January 2, 2014 — The U.S. Department of Justice depends on whistleblowers to help the government recoup millions of dollars each year that could be lost to unscrupulous Medicare scams. The qui tam language in the federal False Claims Act gives health care insiders a powerful weapon for tackling fraud in their industry. In return for bringing a claim on the government’s behalf, insiders retain a share of any proceeds recovered from a whistleblower lawsuit. Health care workers are well situated to collaborate with the government about Medicare fraud scams because they are usually the first to see the fraud in practice.
Miami Man Sentenced in $20 Million Medicare Scam Involving Bribes and Kickbacks to Health Care Workers and Patient Recruiters
Roberto Marrero, who owned and ran several Florida health care agencies, has been sentenced to a 120-month prison sentence for his part in a Medicare fraud scheme involving Trust Care Health Services Inc., a home health care company that is now defunct. In September 2013, Marrero pleaded guilty to health care fraud charges related to Trust Care, which purported to provide physical therapy and home health services to Medicare beneficiaries living in Miami. Some of Marrero’s co-conspirators had already been sentenced after pleading guilty for their roles in the Medicare fraud scam: Sandra Fernandez Viera; Patricia Morcate; and Enrique Rodriguez.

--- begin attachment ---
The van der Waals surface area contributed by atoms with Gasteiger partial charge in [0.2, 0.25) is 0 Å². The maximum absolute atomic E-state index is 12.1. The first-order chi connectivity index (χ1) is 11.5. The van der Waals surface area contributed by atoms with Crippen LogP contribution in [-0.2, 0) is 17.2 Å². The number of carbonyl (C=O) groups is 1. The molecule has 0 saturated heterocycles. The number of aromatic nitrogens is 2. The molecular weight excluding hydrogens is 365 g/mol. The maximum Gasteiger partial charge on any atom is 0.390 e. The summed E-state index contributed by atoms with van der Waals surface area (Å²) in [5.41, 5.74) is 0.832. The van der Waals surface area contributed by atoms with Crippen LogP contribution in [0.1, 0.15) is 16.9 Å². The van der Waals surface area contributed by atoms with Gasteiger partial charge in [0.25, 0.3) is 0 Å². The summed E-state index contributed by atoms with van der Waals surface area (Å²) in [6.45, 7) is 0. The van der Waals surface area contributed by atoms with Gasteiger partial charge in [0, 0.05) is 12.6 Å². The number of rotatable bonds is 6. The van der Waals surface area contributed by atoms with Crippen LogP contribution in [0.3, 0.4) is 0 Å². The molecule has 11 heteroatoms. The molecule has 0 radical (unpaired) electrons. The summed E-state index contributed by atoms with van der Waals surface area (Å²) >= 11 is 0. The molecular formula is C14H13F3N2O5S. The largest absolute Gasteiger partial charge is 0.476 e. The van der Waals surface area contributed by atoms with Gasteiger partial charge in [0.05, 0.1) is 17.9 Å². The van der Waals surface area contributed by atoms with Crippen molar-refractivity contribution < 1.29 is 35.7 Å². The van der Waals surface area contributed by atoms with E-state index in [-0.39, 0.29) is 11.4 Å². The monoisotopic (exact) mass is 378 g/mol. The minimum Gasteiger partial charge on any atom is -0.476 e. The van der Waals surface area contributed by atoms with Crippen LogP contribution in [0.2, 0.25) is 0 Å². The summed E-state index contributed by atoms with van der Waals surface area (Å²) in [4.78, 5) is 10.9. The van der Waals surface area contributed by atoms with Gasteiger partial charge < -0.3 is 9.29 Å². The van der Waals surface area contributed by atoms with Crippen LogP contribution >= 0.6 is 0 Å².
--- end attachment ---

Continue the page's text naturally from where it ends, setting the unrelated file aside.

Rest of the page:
According to the U.S. Department of Justice, Marrero and Fernandez Viera were co-owners and operators of the home health care agency. The two ran Trust Care so they could bill Medicare for expensive home health care and physical therapy that were not needed and/or were not provided. The conspirators paid off patient recruiters with bribes and kickbacks in return for the referral of Medicare beneficiaries for whom the conspirators could bill their phony charges. Marrero and his co-conspirators also paid off insiders at local Miami doctors’ offices and clinics who provided Trust Care with fraudulent prescriptions for home health and therapy as well as other documentation used in the Medicare fraud scam. Marrero was fully aware that the entire operation violated federal criminal laws.
Marrero had primary control of the company and oversaw Trust Care’s various Medicare fraud schemes. He negotiated and paid the necessary bribes, interacted with patient recruiters, and directed the submission of false claims to Medicare. Between March 2007 and October 2010, Trust Care filed over $20 million in fraudulent Medicare claims, of which more than $15 million were paid.
This was not the only fraudulent home health care agency run by Marrero and his co-conspirators. The conspirators have also acknowledged their roles in bilking Medicare out of $50 million in connection with false claims filed by several other Florida home health services agencies.
Health Care Insiders Critical to Ending Medicare Fraud
False Claims Act violations involving fraudulent claims to Medicare are uncovered most often by health care employees. Tipsters who are thinking about collaborating with the Justice Department should learn everything they can about the whistleblower process before moving forward. The qui tam lawyers with Waters & Kraus offer brave informants the legal counsel they deserve. Contact us by email or call our False Claims Act attorneys at 855.784.0268 to learn more about our health care fraud practice.